Oral health vs. overall health – Dr. Floyd Dewhirst explains how the 2 link

Floyd Dewhirst, DDS, of The Forsyth Institute in Cambridge, Mass., is a pioneer in the research and identification of oral microbiome. In a recent Q&A with Becker’s Dental + DSO Review, Dr. Dewhirst elaborates on his research and how oral health and overall health connect.

Question: How has the identification and research of oral microbiome developed over the past 10 years?

Dr. Floyd Dewhirst: The study of the oral microbiome and identification of the major bacteria in our mouths has greatly accelerated in the last 10 years. My research at the Forsyth Institute has helped identify the diversity, genetic capability and pathogenic potential of organisms present in the human oral cavity. I have identified approximately 700 species of bacteria that live in oral cavities, both cultivated and previously uncultivated – all of which are described in the Human Oral Microbiome Database which is hosted at Forsyth.

Scientists in the field are starting to change their focus from which bacteria are in the mouth to what they are doing in there. Part of figuring out what bacteria do requires obtaining their genetic blueprint (genome). We now have genomes for 66 percent of human oral bacteria.

Q: How does the identification of oral microbiome benefit dental professionals?

FD: We are still in the early stages of using the composition of the oral microbiome in diagnosis or plan patient treatment and more clinical studies are needed before we can move from research to application. However, the oral health field is trending towards this commercialization of science and it’s extremely exciting.

We’re close, but scientists need more clinical studies before we can move from research studies to application in your dentist’s office. However, this idea of conducting research with commercialization in mind and creating a pathway for your research is gaining momentum in the oral health field. Forsyth recently committed to this idea when we announced Wenyuan Shi, PhD, as our CEO in September and the approach has really taken off.

In October, a research team led by one of Forsyth’s own, Christopher Johnston, PhD, received a $5.4 million award from the National Institutes of Health to pursue revolutionary research of microbes living in the mouth and within the human body. This research has the potential to accelerate work in diverse fields, including medicine, synthetic biology, agriculture and environmental sciences. This award will spark truly game-changing research and is a testament to Forsyth’s commitment to translational science.

Q: Where do you hope your research in oral microbiome takes you?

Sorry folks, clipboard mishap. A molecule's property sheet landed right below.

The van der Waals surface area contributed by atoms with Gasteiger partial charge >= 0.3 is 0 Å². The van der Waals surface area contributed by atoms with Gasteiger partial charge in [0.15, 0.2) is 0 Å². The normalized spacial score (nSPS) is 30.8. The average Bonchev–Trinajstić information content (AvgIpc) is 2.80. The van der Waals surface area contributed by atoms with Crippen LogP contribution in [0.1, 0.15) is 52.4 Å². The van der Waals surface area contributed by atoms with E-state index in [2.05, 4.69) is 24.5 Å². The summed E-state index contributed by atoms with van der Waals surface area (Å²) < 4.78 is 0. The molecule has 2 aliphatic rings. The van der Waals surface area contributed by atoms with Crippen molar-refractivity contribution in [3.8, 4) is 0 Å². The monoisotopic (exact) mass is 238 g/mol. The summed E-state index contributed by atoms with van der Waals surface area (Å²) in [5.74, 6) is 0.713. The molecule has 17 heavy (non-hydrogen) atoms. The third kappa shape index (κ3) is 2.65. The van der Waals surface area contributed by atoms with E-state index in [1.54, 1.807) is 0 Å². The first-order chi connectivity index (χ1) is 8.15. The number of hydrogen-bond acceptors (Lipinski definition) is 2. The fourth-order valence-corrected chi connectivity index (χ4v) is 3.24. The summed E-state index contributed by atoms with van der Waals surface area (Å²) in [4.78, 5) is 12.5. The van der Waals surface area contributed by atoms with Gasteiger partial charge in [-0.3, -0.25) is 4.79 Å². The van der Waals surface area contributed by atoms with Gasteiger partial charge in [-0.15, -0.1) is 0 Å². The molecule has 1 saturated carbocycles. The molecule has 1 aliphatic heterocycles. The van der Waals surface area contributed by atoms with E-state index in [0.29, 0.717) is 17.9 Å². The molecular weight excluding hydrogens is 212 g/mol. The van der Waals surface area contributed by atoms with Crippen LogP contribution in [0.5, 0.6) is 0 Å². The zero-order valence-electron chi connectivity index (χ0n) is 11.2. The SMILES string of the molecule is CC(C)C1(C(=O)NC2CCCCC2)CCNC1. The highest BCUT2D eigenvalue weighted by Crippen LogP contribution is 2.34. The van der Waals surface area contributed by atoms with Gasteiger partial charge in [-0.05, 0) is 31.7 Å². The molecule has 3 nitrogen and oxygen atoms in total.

FD: I hope to culture all bacteria that comprise the oral microbiome and obtain genome information on each of them. This will lay the foundation for figuring out exactly what each bacteria is doing within the community of bacteria that live in our mouths. For scientists to fully understand bacterial species, they must be able to grow them in their laboratories and do experiments with them. Some bacteria have been nearly impossible to grow in the laboratory, but I’m working hard to figure out why they don’t like to grow outside the mouth. I’m finding they are used to being part of a community and normally get important growth factors from other bacteria. You and I would likely have difficulty surviving if cut off from everything produced by other human beings – we are dependent on food, water, shelter, etc. So just like humans, many of the bacteria in our mouths depend on help from other members of their community to survive.

Q: What comparisons have you found between oral health and overall health?

FD: We all want a beautiful smile with healthy teeth and gums and fresh breath. However, oral health isn’t just cosmetic – it also impacts our overall health. My research at Forsyth seeks to understand oral bacteria and how they interact with us so that I can help develop better ways to keep us healthy, prevent changes that lead to disease and effectively treat diseases when they occur. For example, oral infections such as periodontal disease can have severe implications on diabetes and can contribute to cardiovascular disease, stroke, and infections throughout the body. Yes – oral health is connected to overall health, but we need to start thinking about oral health as overall health. It’s not separate, but part of the holistic picture.

Q: How has technology improved or hindered your research into oral microbiome?

FD: As a research scientist, technology has always improved what I could discover about the oral microbiome. For example, Next Generation Sequencing technologies have greatly increased our ability to find rare organisms in oral microbiome samples and has significantly reduced the cost for each sample in research studies, and the newer sequencing tools provide information on important modification of the DNA which were previously impossible to detect. Technological advances in imaging and big data analysis will also continue to accelerate the pace of knowledge acquisition and move our understanding of the oral microbiome ahead.

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